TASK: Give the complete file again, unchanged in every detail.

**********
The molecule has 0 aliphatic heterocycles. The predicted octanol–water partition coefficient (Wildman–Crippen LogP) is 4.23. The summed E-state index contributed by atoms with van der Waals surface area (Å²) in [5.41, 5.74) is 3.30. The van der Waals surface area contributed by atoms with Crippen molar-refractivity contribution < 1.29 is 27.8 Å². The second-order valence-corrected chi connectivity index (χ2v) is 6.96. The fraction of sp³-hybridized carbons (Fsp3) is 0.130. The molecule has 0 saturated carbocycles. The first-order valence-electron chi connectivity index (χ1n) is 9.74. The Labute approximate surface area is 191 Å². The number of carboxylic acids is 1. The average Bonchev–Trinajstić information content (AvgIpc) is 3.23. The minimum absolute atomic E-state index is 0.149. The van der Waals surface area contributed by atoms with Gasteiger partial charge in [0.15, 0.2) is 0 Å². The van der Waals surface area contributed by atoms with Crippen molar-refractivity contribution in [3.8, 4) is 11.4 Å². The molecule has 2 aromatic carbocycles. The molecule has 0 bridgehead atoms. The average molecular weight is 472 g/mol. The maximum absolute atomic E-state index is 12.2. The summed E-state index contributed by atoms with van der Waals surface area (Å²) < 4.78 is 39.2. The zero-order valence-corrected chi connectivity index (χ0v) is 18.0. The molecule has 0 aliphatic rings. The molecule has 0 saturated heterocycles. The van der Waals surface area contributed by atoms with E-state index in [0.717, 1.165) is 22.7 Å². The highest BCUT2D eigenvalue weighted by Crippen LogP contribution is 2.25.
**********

The molecule has 0 aliphatic heterocycles. The predicted octanol–water partition coefficient (Wildman–Crippen LogP) is 4.23. The summed E-state index contributed by atoms with van der Waals surface area (Å²) in [5.41, 5.74) is 3.30. The van der Waals surface area contributed by atoms with Crippen molar-refractivity contribution < 1.29 is 27.8 Å². The second-order valence-corrected chi connectivity index (χ2v) is 6.96. The fraction of sp³-hybridized carbons (Fsp3) is 0.130. The molecule has 0 saturated carbocycles. The first-order valence-electron chi connectivity index (χ1n) is 9.74. The Labute approximate surface area is 191 Å². The number of carboxylic acids is 1. The average Bonchev–Trinajstić information content (AvgIpc) is 3.23. The minimum absolute atomic E-state index is 0.149. The van der Waals surface area contributed by atoms with Gasteiger partial charge in [0.15, 0.2) is 0 Å². The van der Waals surface area contributed by atoms with Crippen molar-refractivity contribution in [3.8, 4) is 11.4 Å². The molecule has 2 aromatic carbocycles. The molecule has 0 bridgehead atoms. The average molecular weight is 472 g/mol. The maximum absolute atomic E-state index is 12.2. The summed E-state index contributed by atoms with van der Waals surface area (Å²) < 4.78 is 39.2. The zero-order valence-corrected chi connectivity index (χ0v) is 18.0. The molecule has 0 aliphatic rings. The molecule has 0 saturated heterocycles. The van der Waals surface area contributed by atoms with E-state index in [0.717, 1.165) is 22.7 Å². The highest BCUT2D eigenvalue weighted by Crippen LogP contribution is 2.25.